But then what was in a slow decline, fell off a cliff. He thinks it happened on one day in particular. He was living in lower Manhattan then; just a few blocks from the World Trade Center.
The building is falling right now, people are running through the street…
AA: When the buildings collapsed he was at home. And the windows shattered all along his block. But in his apartment, the glass withstood the impact. His windows swung in, and it created a huge amount of air pressure. So he thinks maybe that’s what caused it. The air was also thick with particles of mercury and lead. So maybe that’s what caused it. And then there was also the sound of the impact itself. Maybe that’s what caused it.
JAY: I have my different beliefs of what I think caused it, but I can never be 100% sure.
AA: A lot more was lost on that day than one man’s hearing. But for Jay it was a particularly bleak time. He and his wife lost their apartment. They had to leave New York for a few years. Jay says he felt like he was just losing everything…
JAY: … And all of a sudden it’s you know, my wife is like you’re not reacting when I’m talking to you…
AA: And this problem that he had been in denial about for years…
JAY: It becomes more and more noticeable… And then at the same time trying to hide it because I’m a composer.
AA: Composers, of course with a notable exception or two, are not deaf. Jay figured his career was over. He went back to school. He tried other careers. He tried to be other, different, deaf-er versions of himself.
JAY: I just found that I’m not happy, not creating music. Well, and I say music, I mean musical theater, I mean the whole thing. I tried to get away from it and I just couldn’t.
AA: This is when Jay made a decision I don’t understand at all. This whole time while the sounds of the world were slowly disappearing for him... He could have actually gotten his hearing back. He could have gotten a device called a cochlear implant.
AA: I mean did you consider that?
JAY: Oh, oh yeah.
AA: This implant bypasses whatever is wrong in your ear, and sends an electrical signal to your brain. The brain then thinks it’s hearing sound. Jay is a perfect candidate. But he has refused to get one.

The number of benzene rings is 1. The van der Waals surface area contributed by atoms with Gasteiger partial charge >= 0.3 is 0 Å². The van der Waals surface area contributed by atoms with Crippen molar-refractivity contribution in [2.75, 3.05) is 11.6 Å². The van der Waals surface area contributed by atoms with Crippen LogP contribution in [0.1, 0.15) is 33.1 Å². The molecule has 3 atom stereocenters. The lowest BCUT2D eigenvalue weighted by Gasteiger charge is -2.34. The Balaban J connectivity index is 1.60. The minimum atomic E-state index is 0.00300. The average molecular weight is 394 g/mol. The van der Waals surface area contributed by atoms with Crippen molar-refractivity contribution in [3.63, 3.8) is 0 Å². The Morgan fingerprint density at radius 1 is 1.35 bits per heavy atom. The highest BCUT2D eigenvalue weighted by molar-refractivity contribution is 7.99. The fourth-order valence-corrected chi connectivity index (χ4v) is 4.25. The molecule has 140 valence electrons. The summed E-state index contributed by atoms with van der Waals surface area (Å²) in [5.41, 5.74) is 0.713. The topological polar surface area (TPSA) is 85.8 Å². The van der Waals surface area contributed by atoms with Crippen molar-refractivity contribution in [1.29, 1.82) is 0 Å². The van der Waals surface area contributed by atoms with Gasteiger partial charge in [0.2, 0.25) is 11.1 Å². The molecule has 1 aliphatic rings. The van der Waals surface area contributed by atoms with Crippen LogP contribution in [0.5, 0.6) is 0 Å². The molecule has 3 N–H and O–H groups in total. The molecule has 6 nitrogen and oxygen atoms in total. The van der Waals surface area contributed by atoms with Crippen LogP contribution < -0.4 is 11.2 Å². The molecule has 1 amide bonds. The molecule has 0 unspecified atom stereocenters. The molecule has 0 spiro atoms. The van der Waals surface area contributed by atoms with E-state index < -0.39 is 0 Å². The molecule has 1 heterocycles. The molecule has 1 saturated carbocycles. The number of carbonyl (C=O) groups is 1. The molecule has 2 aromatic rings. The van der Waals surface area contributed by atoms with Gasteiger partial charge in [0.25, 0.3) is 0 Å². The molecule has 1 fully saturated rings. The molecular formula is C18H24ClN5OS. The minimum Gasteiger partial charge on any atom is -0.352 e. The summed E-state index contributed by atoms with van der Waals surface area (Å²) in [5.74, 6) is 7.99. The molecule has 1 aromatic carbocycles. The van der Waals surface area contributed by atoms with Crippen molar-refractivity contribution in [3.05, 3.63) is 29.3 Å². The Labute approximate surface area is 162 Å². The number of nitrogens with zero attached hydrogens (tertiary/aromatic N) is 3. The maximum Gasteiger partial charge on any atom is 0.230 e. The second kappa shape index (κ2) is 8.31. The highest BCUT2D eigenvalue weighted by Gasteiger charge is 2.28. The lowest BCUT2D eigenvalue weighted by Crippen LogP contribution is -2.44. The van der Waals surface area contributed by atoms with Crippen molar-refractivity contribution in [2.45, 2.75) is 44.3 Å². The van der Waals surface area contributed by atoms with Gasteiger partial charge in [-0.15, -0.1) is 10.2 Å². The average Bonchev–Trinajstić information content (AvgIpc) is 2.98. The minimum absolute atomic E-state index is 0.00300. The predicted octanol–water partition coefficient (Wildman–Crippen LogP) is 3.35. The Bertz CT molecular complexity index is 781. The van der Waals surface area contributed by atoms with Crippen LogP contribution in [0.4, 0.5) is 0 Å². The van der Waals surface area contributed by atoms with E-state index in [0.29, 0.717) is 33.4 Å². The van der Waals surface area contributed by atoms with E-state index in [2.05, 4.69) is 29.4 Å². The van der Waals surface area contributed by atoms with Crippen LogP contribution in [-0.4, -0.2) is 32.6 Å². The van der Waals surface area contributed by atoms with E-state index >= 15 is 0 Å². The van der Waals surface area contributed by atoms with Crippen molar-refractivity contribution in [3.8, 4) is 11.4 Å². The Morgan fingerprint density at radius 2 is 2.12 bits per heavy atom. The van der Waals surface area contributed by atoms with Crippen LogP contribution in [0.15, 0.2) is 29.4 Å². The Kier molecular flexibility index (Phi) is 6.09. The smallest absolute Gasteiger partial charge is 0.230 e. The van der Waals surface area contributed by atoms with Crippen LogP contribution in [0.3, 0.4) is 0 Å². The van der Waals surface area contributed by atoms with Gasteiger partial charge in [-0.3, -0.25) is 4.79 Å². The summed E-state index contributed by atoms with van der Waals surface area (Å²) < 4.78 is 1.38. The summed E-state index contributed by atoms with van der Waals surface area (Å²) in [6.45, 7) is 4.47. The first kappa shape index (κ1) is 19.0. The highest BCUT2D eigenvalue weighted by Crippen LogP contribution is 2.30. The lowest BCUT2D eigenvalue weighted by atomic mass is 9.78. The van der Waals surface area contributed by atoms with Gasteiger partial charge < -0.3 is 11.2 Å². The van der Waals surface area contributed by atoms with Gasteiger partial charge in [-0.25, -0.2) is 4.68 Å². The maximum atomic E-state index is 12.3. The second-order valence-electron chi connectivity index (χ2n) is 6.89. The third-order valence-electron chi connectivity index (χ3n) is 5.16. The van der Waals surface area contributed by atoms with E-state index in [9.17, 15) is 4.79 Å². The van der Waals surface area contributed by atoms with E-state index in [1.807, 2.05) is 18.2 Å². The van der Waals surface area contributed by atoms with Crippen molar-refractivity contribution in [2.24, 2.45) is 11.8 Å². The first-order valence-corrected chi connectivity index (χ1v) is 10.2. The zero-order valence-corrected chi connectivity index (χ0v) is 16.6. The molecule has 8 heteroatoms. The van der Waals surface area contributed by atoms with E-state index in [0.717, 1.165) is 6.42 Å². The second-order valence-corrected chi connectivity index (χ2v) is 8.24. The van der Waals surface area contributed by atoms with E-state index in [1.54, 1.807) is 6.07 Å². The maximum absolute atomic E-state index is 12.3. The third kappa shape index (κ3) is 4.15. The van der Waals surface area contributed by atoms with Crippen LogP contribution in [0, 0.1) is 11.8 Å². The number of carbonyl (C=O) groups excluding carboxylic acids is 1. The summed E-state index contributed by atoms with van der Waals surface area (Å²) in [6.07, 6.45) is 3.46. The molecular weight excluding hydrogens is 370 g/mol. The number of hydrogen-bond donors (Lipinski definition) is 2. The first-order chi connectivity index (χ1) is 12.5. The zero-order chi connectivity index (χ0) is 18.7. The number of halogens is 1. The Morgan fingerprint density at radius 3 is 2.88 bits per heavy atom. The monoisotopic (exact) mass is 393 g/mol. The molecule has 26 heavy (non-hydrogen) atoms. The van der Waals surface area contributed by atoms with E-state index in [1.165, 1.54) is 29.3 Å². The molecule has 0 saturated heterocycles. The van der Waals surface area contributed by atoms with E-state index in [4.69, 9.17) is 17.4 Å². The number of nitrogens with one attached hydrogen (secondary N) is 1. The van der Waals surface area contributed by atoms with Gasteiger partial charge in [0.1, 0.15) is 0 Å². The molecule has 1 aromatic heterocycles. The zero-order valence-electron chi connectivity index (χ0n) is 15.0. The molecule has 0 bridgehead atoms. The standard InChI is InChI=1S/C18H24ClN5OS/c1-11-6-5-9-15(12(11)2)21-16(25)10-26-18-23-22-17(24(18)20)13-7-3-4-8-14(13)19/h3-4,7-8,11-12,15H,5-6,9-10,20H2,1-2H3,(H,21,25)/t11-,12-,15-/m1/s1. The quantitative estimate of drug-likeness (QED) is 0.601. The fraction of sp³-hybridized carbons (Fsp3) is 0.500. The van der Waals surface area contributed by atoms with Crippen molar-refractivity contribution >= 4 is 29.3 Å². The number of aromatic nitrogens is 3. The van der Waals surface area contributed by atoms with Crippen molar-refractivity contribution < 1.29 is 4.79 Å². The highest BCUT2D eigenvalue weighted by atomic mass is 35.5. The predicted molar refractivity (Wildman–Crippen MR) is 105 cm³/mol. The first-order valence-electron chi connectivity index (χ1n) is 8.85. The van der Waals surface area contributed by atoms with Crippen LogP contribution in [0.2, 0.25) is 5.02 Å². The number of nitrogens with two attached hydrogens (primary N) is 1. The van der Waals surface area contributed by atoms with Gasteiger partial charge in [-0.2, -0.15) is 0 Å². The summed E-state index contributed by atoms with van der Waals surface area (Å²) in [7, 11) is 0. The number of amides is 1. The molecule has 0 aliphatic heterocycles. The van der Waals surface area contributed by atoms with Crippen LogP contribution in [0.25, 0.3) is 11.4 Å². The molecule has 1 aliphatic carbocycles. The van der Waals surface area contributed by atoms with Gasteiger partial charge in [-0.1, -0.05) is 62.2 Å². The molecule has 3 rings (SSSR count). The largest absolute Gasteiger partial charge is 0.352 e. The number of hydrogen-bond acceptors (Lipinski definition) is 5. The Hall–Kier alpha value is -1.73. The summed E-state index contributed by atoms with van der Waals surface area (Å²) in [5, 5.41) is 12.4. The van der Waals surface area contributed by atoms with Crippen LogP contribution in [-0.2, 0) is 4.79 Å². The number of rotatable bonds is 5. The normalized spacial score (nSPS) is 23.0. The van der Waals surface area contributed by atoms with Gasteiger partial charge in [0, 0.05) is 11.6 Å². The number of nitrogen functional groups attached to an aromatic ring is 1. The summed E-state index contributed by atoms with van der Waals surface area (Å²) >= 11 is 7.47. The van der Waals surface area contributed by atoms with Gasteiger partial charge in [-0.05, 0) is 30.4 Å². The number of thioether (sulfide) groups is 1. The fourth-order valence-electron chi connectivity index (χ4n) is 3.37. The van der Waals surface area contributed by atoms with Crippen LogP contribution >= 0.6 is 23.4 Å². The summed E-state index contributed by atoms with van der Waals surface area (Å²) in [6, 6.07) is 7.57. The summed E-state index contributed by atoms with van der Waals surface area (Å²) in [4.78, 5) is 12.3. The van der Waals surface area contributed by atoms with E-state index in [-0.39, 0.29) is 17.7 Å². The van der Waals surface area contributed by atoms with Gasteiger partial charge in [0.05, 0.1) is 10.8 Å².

JAY: The friends I know who have cochlear implants are kind of frustrated with me because I have been on the fence for like forever now. It’s just so long. And they say, “you should get it, get a cochlear implant.” But I’m this unique little snowflake over here (laughs). And right now those things can’t really help me do what I want to do with my life.
AA: Which is make music.
JAY: Yeah. (Sigh)
AA: Jay composed this song. But he can’t hear it. And he doesn’t think a cochlear implant would help. It’s hard to simulate exactly what music sounds through one, but his song… would probably sound more like this.
JAY: I think your listeners have to realize that any treatment for hearing loss is not remotely like getting glasses for your eyes. It’s not regular hearing again. It’s an altered reality.
AA: There’s another problem with an implant: it’s surgery. And it would probably destroy that little bit Jay still hears. So if something new were invented, that would allow him to hear music again, he probably couldn’t get it.
JAY: If, if I lost the last bit here... I mean I’m clinging on... you have to understand, the - how small the piece is that I’m clinging onto here. It’s below 250 Hz amplified.
AA: Again, that’s just the low end, the rumble. So to be clear: over the last 15 years Jay gave up feeling safe on the streets, he gave up understanding what was happening at a dinner party, he gave up hearing the voice of his friends, his wife, and his son. And he did all of that because he had heard there might be... a cure.
AA: A long time ago in an interview, you said you were waiting for a cure.
AA: Are you still waiting for that?
JAY: I am still waiting. And I don’t know if it’ll happen in my lifetime. I hope so.
AA: Now I’m going to stop Jay’s story for one second here. And I need to explain to you more about this “cure.” The best way to do that is to take you to a farm.
KENNON KAY: Here we have our five goats…
AA: The farmer’s name is Kennon Kay and she’s responsible for these animals at Queens Farm… So as we walk down the road, she starts to point out all the different pens to me.
KENNON: …And we’re about to come up on our two new additions to the farm, our piglets.